On Tuesday, lawmakers in Illinois passed a bill repealing the death penalty in Illinois. The bill awaits approval on the desk of Gov. Pat Quinn. In Illinois, the death penalty has been paused since then-governor George Ryan placed it on moratorium 11 years ago. Gov. Quinn is said to support the death penalty, but refuses to reinstate it until he feels the justice system has been fixed and the probability of wrongly executing a person has been nullified. He is also currently under heavy scrutiny because of an ongoing debate over a huge tax increase in Illinois. Because of this, the bill might never leave his desk.
But what if it’s passed? What kind of precedent might it set for the rest of the US?
Currently, 15 states and the District of Columbia have abolished capital punishment. Some states, such as Texas, continue to issue the death penalty despite its controversial nature.
Why is it controversial? Much of the discussion surrounding the death penalty is related to wrongful executions, or situations in which persons were wrongfully convicted of a crime and given the death penalty. Many feel that the justice system makes too many mistakes to put a potentially innocent person’s life at risk. This is a rational claim, as Illinois itself has removed 20 wrongfully convicted people from death row since 1987. Others oppose capital punishment on moral grounds, claiming it violates civil rights.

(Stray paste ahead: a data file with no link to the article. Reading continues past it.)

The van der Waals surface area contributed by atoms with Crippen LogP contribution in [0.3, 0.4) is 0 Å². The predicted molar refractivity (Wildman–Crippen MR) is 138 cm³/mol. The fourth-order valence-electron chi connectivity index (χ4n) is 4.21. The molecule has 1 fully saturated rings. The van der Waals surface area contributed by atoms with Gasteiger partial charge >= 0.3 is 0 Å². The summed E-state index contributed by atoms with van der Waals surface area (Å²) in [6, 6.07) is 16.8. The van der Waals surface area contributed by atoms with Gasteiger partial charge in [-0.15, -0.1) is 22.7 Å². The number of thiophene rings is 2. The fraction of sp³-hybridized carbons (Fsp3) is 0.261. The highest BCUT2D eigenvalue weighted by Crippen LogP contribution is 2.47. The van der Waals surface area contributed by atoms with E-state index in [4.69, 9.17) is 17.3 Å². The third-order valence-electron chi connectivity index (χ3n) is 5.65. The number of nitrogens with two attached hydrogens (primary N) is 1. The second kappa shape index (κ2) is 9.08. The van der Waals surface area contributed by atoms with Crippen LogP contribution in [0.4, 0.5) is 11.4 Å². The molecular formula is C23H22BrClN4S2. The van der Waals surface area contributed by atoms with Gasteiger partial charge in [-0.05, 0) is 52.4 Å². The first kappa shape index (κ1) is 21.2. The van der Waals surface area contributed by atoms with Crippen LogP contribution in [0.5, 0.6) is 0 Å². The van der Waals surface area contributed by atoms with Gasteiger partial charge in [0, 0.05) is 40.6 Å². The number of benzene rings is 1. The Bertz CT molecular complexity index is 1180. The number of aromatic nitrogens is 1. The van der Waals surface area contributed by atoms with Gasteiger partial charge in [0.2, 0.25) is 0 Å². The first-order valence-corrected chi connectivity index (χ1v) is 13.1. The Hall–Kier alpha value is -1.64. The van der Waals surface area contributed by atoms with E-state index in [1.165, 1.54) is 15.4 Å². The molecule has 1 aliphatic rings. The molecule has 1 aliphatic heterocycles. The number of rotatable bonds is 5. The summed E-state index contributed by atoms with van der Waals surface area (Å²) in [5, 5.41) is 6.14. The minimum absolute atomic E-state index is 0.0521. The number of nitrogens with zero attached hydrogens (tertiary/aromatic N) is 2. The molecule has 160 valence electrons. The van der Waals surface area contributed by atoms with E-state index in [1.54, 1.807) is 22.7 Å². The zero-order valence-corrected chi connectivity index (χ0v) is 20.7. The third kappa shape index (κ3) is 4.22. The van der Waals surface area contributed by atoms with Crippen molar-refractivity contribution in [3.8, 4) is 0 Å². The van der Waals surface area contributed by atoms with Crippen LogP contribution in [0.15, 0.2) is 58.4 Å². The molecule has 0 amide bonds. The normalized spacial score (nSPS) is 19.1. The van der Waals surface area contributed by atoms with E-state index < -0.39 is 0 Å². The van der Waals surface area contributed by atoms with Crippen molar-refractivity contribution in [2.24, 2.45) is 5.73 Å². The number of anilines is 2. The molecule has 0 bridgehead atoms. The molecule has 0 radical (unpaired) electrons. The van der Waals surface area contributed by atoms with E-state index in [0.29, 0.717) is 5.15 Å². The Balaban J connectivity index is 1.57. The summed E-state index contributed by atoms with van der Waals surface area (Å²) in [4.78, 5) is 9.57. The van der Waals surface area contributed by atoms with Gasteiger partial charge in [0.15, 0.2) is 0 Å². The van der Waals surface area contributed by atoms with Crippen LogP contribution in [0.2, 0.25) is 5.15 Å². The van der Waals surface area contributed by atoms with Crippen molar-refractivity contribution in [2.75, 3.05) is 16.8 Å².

Repealing the death penalty now might have less popularity now, given that the recent Arizona shooting is still in memory. This raises a double standard, as some who regularly oppose the death penalty often support it in times of crisis and mass slayings.
Some argue that if Illinois, an industrialized and heavily populated state, repeals the death penalty, other states on the fence might repeal it as well. This might not be the case. Unlike smoking bans, which have very straightforward public heath implications, it is unlikely to cause a domino effect.
If you recall, even the smoking ban was heavily debated before blanketing much of the US, and even today is absent in some stronghold states. It also continues to receive very vocal opposition. If a ban which is so clearly in favor of public health can have so much trouble sweeping the country, then there is no clear evidence to support the notion that such a controversial issue like the outlawing of capital punishment might garner more national favor.
The passing of the bill repealing the death penalty in Illinois still might set a different precedent, however. It might finally bring much-needed light to the flaws of our justice system, which continues to place wrongfully convicted persons in jail and on death row. Capital punishment may never be outlawed throughout the entire United States, but at the very least it might bring conversation and reform to our justice system.